44. From January 1983, through the date of the Red Rock Theatre acquisition, Syufy's theatre accounted for 66.5 percent and Cragin's Theatre accounted for 33.5 percent of the gross box office revenues generated in the first-run exhibition in Las Vegas
45. In 1995, Roberts accounted for 6.87 percent of the total box office gross in Las Vegas. In 1986, that figure rose to 10.41 percent. In 1987, after building new theatres, Roberts/United Artists had 22.13 percent of the box office gross receipts. In the first threee months of 1988, United Artist had approximately 25 percent of the gross box office receipts.
46. There has never been a dangerous probability that Syufy would monopolize the Las Vegas market for exhibition of motion pictures in that Syufy the power to control prices or exclude competition with respect to the exhibition of motion pictures in Las Vegas. This is true regardless of whether the market is defined as the Courrt does in paragraph 12 or if it is limited to first-run exhibits, the product market definition proposed by the government.
47. Syufy's acquisition of the Red Rock Theatre could not substancially lessen competition or create a monopoly in LAs Vegas because Syufy lacks the power to control prices or exclude competition with respect to the exhibition of motion pictures in Las Vegas.
3. 1982-1984 Sub-Run Exhibition
48. From February 1982 through mid-October 1984, Roberts operated only the Mountain View and Huntridge Theaters. See ¶ 19, supra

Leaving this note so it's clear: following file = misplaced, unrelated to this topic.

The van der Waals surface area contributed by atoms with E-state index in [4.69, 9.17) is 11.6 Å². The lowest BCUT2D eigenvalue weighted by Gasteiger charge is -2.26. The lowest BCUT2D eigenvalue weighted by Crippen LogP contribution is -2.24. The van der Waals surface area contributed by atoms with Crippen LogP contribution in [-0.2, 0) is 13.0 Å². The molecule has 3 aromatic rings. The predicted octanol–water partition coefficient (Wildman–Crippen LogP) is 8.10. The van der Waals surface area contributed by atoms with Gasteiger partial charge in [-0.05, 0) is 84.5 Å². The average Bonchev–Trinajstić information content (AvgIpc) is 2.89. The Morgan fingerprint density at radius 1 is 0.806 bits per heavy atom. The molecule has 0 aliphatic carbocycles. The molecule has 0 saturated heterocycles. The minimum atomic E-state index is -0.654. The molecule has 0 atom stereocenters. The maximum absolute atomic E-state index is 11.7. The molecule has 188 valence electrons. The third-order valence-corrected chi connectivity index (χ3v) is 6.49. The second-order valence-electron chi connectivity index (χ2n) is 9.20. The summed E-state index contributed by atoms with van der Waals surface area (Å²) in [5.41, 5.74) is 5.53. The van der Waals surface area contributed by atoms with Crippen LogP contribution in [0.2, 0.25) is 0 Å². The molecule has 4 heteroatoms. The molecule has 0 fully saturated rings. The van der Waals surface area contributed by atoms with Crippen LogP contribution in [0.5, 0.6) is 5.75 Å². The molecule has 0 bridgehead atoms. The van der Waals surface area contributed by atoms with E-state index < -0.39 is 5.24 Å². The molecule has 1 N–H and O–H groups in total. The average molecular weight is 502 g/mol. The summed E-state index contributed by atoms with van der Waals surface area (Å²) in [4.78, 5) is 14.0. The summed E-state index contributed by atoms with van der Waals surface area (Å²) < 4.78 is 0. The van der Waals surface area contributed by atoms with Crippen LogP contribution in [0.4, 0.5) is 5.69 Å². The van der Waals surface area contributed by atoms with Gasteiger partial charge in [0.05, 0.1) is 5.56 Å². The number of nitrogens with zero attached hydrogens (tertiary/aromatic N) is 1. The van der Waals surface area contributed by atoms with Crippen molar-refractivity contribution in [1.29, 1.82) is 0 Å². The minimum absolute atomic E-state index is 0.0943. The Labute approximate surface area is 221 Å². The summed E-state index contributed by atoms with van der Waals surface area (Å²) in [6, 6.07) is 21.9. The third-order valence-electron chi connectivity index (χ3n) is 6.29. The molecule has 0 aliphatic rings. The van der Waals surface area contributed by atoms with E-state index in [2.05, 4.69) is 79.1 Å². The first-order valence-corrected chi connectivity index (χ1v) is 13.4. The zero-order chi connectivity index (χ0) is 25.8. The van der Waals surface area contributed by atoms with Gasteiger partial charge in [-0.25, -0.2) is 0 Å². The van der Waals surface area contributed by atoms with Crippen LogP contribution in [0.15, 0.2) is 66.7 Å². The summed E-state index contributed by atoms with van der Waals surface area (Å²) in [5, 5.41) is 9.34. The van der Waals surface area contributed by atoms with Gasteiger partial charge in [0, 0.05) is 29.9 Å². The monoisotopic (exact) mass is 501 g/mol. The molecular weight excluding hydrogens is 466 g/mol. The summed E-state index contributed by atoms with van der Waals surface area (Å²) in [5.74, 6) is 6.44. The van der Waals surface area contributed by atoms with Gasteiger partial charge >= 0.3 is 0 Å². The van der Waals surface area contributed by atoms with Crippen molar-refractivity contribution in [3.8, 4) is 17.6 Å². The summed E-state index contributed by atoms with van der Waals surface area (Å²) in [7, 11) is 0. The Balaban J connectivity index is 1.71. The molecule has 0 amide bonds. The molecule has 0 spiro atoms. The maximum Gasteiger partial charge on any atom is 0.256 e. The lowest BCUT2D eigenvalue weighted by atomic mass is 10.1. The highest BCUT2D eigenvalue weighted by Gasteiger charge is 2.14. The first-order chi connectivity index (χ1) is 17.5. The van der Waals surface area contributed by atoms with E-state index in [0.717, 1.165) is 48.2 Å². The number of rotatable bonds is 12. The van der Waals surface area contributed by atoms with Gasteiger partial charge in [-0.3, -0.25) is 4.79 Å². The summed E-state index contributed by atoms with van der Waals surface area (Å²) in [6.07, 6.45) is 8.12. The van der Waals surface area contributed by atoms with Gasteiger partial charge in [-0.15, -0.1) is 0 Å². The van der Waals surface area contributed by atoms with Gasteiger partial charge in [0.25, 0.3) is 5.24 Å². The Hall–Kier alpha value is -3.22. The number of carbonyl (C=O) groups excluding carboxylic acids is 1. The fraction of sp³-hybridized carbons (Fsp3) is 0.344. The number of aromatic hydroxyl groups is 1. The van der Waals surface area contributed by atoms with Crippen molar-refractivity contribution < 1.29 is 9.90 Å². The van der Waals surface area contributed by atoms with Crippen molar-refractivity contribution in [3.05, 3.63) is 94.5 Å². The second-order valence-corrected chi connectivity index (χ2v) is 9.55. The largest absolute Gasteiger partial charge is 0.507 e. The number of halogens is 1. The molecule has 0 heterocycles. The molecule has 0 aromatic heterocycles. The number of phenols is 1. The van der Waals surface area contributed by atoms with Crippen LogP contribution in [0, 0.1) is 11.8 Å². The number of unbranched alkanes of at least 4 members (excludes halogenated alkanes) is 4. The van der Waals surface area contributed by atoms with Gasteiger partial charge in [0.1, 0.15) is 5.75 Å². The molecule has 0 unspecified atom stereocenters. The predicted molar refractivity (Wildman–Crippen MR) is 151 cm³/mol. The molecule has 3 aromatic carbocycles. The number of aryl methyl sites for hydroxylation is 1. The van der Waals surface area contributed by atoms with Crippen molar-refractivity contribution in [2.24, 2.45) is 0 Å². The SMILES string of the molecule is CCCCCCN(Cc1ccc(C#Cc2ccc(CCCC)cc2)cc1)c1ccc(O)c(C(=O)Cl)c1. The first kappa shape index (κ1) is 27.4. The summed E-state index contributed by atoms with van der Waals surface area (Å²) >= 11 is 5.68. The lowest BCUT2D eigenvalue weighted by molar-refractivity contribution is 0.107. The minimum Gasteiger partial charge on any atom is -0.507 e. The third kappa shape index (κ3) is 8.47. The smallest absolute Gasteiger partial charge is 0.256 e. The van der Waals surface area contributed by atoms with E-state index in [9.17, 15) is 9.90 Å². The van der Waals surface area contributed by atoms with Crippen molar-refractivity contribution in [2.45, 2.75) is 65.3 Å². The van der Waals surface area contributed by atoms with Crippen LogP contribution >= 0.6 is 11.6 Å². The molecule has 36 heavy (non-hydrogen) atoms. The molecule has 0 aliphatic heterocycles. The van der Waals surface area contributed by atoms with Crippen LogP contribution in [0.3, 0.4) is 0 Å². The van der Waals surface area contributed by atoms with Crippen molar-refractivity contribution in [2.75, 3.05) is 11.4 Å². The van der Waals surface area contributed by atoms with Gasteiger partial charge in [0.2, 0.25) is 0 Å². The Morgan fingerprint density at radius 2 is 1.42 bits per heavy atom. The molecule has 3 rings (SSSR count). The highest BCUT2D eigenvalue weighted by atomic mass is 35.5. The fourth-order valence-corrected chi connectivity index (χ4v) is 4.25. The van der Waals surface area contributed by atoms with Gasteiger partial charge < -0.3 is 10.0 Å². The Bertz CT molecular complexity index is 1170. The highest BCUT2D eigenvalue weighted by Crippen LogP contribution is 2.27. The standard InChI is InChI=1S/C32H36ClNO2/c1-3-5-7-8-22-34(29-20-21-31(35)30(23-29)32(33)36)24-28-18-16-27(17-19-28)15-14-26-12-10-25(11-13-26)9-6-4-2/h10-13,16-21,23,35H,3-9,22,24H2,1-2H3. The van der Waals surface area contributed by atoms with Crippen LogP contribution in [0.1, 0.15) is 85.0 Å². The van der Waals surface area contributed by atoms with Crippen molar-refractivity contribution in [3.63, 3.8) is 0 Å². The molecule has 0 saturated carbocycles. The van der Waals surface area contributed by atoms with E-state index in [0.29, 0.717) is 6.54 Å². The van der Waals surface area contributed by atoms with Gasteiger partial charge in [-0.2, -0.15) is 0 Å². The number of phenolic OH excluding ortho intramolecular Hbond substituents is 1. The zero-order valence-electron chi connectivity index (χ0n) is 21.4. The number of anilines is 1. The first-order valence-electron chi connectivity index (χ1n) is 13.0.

49. Distribution have not viewed generally the Mountain View and Huntridge Theatres as first-run because of their size, location, and quality.
50. An additional triplex theatre has been operated in downtown Las Vegas by an exhibitor named Blair (who acquired the theatre from Katz). This theatre has not regularly engaged in first-run exhibition during the time period relevant to this suit. See ¶ 19, supra.
4. First-Run Exhibition After Acquisition By Syufy of the Red Rock Theatre51. The six screens that Syufy constructed as the Cinedome Theatre are considered to be the superior screens in Las Vegas. The other screens that Syufy acquired are also very good grossing theatres in Las Vegas and, thus, some of the best for first-run exhibition in Las Vegas. many of Roberts/United Artists's screens are considered good grossing screens and with some physical improvements might be considered even better.